Group forms to help show ties between SD economy, hunting
MITCHELL, S.D.—It's no secret the hunting industry helps drive South Dakota's economic engine, and Katie Knutson is working to make sure it stays that way.
And with the help of a newly formed state organization, Knutson, the director of the Mitchell Convention and Visitors Bureau, will do this not only for Mitchell but across all of South Dakota.
Knutson was named co-chair for Hunting Works for South Dakota, a recently created group that plans to educate the public about the important relationship between hunting and the state's economy.
"We're involved to make sure hunting stays and continues to prosper in South Dakota, and that we continue to see that ripple effect in our economy," Knutson said, citing that approximately $8 million is brought into Davison County and Mitchell through pheasant hunting alone.
Contacted by Hunting Works for South Dakota earlier this year, Knutson said she was glad to join the organization and its mission. And two other area officials are doing the same. Joining Knutson as co-chairs are Holly Glover, executive director for the Gregory Dallas Chamber of Commerce, and Karla Brozik, executive director for the Winner Chamber of Commerce.
Along with five others, the eight co-chairs will work throughout the year to educate the state on the importance of hunting in South Dakota. And it all began because of continued formations of several anti-hunting organizations, Knutson said.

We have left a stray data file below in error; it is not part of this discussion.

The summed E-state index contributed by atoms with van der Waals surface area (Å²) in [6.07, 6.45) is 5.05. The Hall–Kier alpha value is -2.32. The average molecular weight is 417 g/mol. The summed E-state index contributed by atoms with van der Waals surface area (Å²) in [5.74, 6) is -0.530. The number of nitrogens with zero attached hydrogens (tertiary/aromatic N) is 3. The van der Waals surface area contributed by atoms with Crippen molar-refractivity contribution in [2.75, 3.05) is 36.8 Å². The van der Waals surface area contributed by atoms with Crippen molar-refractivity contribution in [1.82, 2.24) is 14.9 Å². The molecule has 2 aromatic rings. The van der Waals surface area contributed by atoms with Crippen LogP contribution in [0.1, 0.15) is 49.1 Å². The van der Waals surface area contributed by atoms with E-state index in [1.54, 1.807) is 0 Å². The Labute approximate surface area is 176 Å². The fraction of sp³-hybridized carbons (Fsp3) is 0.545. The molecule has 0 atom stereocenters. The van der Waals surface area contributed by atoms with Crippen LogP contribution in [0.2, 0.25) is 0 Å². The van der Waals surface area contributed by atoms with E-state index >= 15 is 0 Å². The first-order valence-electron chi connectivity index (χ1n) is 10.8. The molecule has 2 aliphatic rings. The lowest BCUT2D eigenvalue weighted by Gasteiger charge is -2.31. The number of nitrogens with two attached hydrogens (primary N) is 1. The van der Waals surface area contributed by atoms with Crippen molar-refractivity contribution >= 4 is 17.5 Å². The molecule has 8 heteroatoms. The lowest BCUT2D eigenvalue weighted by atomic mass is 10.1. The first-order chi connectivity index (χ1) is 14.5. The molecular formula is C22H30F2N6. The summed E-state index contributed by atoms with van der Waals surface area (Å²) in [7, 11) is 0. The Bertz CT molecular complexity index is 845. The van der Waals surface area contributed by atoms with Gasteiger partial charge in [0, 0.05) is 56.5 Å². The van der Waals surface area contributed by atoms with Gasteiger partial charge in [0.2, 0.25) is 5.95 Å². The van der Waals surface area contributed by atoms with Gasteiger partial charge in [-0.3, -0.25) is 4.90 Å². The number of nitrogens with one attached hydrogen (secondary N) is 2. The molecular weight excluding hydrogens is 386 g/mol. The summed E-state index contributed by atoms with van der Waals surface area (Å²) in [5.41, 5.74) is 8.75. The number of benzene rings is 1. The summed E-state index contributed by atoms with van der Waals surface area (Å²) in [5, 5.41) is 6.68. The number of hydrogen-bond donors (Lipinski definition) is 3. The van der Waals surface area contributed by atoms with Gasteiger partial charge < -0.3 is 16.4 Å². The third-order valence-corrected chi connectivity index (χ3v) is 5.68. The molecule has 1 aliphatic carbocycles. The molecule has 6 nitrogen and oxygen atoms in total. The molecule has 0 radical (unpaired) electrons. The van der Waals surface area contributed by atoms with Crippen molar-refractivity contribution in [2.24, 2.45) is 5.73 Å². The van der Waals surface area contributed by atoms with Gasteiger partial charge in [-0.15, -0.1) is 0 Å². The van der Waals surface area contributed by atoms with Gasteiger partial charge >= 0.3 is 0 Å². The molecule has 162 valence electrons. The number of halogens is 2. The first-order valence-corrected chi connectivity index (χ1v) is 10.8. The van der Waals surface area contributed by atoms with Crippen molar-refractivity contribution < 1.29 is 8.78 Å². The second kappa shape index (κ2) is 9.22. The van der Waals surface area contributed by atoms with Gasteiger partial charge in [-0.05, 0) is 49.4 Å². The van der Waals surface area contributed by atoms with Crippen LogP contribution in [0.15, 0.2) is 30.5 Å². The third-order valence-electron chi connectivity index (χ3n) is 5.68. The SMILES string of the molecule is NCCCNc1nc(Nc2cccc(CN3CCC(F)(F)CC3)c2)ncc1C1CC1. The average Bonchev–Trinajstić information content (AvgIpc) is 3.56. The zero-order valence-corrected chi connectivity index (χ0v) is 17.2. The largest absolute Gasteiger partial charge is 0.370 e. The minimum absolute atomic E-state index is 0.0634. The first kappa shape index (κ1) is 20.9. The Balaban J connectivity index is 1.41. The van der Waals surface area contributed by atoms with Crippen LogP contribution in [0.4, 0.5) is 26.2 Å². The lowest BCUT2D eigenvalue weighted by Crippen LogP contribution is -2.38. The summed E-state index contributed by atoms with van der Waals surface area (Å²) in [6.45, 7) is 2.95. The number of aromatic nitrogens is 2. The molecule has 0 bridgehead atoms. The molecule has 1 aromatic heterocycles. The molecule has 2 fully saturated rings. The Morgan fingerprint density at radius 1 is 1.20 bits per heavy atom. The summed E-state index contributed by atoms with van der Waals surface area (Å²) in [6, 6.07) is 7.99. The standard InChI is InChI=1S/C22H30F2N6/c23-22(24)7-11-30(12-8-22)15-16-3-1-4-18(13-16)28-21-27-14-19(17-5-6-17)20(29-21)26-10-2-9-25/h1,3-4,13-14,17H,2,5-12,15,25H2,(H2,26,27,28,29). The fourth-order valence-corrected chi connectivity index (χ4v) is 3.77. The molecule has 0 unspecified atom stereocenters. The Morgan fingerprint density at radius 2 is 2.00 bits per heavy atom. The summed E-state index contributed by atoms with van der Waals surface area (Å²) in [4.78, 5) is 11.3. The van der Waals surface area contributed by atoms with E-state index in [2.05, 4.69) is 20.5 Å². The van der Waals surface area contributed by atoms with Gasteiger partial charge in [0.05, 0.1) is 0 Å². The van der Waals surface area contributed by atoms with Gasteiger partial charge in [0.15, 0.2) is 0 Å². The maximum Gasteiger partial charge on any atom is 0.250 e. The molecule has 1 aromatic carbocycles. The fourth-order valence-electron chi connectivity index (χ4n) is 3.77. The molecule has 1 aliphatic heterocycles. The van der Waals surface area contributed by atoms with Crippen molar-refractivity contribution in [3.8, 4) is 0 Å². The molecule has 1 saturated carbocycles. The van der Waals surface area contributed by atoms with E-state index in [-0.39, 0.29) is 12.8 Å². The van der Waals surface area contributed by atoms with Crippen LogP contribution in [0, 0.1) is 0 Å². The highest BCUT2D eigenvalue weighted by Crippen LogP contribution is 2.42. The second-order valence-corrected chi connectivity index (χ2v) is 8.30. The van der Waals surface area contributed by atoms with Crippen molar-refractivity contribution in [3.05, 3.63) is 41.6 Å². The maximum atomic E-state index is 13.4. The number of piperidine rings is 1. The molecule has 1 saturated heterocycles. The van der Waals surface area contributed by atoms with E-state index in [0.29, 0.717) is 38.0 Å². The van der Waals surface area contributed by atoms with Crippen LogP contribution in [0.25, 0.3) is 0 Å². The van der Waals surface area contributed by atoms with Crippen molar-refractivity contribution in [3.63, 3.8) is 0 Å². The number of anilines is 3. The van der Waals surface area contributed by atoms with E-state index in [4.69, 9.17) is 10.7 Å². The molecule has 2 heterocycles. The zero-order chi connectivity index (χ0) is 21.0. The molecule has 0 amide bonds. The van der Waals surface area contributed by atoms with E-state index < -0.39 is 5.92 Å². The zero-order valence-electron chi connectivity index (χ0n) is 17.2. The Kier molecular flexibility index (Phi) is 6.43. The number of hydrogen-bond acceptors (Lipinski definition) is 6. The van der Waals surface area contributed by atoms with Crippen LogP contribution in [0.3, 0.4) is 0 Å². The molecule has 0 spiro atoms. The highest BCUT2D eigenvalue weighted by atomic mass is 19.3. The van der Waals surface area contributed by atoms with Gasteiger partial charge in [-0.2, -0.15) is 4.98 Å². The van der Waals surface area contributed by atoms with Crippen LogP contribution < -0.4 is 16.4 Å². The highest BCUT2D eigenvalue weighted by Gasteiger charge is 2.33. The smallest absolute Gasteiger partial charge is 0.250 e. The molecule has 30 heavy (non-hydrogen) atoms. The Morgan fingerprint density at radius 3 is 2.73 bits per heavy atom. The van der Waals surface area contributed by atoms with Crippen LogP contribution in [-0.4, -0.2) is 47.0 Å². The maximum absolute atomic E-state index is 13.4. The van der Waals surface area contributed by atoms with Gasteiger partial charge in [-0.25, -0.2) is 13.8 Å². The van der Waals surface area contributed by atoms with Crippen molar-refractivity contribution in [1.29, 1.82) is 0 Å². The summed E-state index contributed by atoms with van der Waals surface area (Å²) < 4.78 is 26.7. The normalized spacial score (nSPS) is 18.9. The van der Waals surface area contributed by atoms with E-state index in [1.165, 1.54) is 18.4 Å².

To avoid the potential future loss of hunters in South Dakota, Knutson said the state needs to celebrate the economic impact of hunting. Knutson said the organization will also focus on promoting hunting as a tradition and encourage families to continue passing it down to their children.
And co-chair Kevin Nyberg agrees. Nyberg is the owner of Nyberg's Ace Hardware in Sioux Falls, and he said each year he sees first-hand the economic impact the tradition plays in the state.
"It's no secret that hunting is a big deal for a lot of people in South Dakota. I personally see the strength of our hunting heritage every year," Nyberg said in a recent press release. "There is something really great about seeing second and third generations coming into the store preparing to go out hunting together."
But on top of heritage, Knutson added that the state needs to partner together to "express how much hunting actually brings in economically." Knutson continued to say that approximately $723 million is spent annual from the nearly 270,000 hunters in South Dakota each year. Hunting in the state supports more than 11,000 jobs, and generates $62 million in state and local taxes.
And Knutson wants the organization to become even bigger in Mitchell and South Dakota.
"I love the Hunting Works for South Dakota campaign. I hope we can grow it," she said, adding that it will take time before a large increase is noticed. "That's my goal. These are the facts, and we want these numbers to grow."